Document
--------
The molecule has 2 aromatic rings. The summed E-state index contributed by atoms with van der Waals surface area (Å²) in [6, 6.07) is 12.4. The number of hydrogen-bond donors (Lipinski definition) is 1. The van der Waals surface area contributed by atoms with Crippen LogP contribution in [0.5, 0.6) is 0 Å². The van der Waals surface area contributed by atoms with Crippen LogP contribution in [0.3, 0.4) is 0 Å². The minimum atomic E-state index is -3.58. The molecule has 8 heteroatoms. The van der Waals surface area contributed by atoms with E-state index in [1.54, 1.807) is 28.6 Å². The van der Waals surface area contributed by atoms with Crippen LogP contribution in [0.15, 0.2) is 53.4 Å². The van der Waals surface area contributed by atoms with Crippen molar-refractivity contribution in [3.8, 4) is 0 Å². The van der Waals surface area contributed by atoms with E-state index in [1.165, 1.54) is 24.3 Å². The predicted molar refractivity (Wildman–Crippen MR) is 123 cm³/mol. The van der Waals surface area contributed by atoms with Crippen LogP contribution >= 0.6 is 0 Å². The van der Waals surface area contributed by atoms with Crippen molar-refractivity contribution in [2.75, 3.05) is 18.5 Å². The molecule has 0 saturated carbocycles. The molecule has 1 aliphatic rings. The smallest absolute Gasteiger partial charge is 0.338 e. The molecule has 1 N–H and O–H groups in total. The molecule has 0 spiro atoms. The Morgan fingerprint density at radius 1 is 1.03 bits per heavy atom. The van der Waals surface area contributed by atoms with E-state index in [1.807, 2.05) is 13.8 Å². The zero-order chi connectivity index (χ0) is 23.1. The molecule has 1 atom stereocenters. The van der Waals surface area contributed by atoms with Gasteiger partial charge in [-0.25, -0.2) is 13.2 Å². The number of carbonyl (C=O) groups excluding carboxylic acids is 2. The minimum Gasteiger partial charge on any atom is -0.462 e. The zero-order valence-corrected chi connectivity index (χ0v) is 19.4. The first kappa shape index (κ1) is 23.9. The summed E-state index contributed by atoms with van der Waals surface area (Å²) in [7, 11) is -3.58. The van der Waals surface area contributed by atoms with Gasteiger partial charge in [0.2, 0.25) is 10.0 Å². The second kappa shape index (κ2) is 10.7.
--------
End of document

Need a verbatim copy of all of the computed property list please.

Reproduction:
The molecule has 2 aromatic rings. The summed E-state index contributed by atoms with van der Waals surface area (Å²) in [6, 6.07) is 12.4. The number of hydrogen-bond donors (Lipinski definition) is 1. The van der Waals surface area contributed by atoms with Crippen LogP contribution in [0.5, 0.6) is 0 Å². The van der Waals surface area contributed by atoms with Crippen LogP contribution in [0.3, 0.4) is 0 Å². The minimum atomic E-state index is -3.58. The molecule has 8 heteroatoms. The van der Waals surface area contributed by atoms with E-state index in [1.54, 1.807) is 28.6 Å². The van der Waals surface area contributed by atoms with Crippen LogP contribution in [0.15, 0.2) is 53.4 Å². The van der Waals surface area contributed by atoms with Crippen molar-refractivity contribution in [3.8, 4) is 0 Å². The van der Waals surface area contributed by atoms with E-state index in [1.165, 1.54) is 24.3 Å². The predicted molar refractivity (Wildman–Crippen MR) is 123 cm³/mol. The van der Waals surface area contributed by atoms with Crippen LogP contribution >= 0.6 is 0 Å². The van der Waals surface area contributed by atoms with Crippen molar-refractivity contribution in [2.75, 3.05) is 18.5 Å². The molecule has 0 saturated carbocycles. The molecule has 1 aliphatic rings. The smallest absolute Gasteiger partial charge is 0.338 e. The molecule has 1 N–H and O–H groups in total. The molecule has 0 spiro atoms. The Morgan fingerprint density at radius 1 is 1.03 bits per heavy atom. The van der Waals surface area contributed by atoms with E-state index in [1.807, 2.05) is 13.8 Å². The zero-order chi connectivity index (χ0) is 23.1. The molecule has 1 atom stereocenters. The van der Waals surface area contributed by atoms with Gasteiger partial charge in [-0.25, -0.2) is 13.2 Å². The number of carbonyl (C=O) groups excluding carboxylic acids is 2. The minimum Gasteiger partial charge on any atom is -0.462 e. The zero-order valence-corrected chi connectivity index (χ0v) is 19.4. The first kappa shape index (κ1) is 23.9. The summed E-state index contributed by atoms with van der Waals surface area (Å²) in [7, 11) is -3.58. The van der Waals surface area contributed by atoms with Gasteiger partial charge in [0.2, 0.25) is 10.0 Å². The second kappa shape index (κ2) is 10.7.